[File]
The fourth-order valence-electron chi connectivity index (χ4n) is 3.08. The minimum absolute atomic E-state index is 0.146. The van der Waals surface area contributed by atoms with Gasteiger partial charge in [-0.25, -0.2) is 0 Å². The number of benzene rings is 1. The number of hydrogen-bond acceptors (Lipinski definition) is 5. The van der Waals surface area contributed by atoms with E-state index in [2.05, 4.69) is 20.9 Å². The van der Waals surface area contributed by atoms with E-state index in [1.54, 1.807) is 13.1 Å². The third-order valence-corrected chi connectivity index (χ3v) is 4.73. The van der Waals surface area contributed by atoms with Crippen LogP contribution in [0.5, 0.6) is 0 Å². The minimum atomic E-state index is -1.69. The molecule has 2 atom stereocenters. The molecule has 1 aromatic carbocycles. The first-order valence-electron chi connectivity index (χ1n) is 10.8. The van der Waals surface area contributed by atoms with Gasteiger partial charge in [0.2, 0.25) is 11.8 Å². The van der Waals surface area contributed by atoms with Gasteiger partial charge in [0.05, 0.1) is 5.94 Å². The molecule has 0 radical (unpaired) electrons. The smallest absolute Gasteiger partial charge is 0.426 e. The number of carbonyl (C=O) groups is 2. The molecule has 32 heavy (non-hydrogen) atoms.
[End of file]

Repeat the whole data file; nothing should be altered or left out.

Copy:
The fourth-order valence-electron chi connectivity index (χ4n) is 3.08. The minimum absolute atomic E-state index is 0.146. The van der Waals surface area contributed by atoms with Gasteiger partial charge in [-0.25, -0.2) is 0 Å². The number of benzene rings is 1. The number of hydrogen-bond acceptors (Lipinski definition) is 5. The van der Waals surface area contributed by atoms with E-state index in [2.05, 4.69) is 20.9 Å². The van der Waals surface area contributed by atoms with E-state index in [1.54, 1.807) is 13.1 Å². The third-order valence-corrected chi connectivity index (χ3v) is 4.73. The van der Waals surface area contributed by atoms with Crippen LogP contribution in [0.5, 0.6) is 0 Å². The minimum atomic E-state index is -1.69. The molecule has 2 atom stereocenters. The molecule has 1 aromatic carbocycles. The first-order valence-electron chi connectivity index (χ1n) is 10.8. The van der Waals surface area contributed by atoms with Gasteiger partial charge in [0.2, 0.25) is 11.8 Å². The van der Waals surface area contributed by atoms with Gasteiger partial charge in [0.05, 0.1) is 5.94 Å². The molecule has 0 radical (unpaired) electrons. The smallest absolute Gasteiger partial charge is 0.426 e. The number of carbonyl (C=O) groups is 2. The molecule has 32 heavy (non-hydrogen) atoms.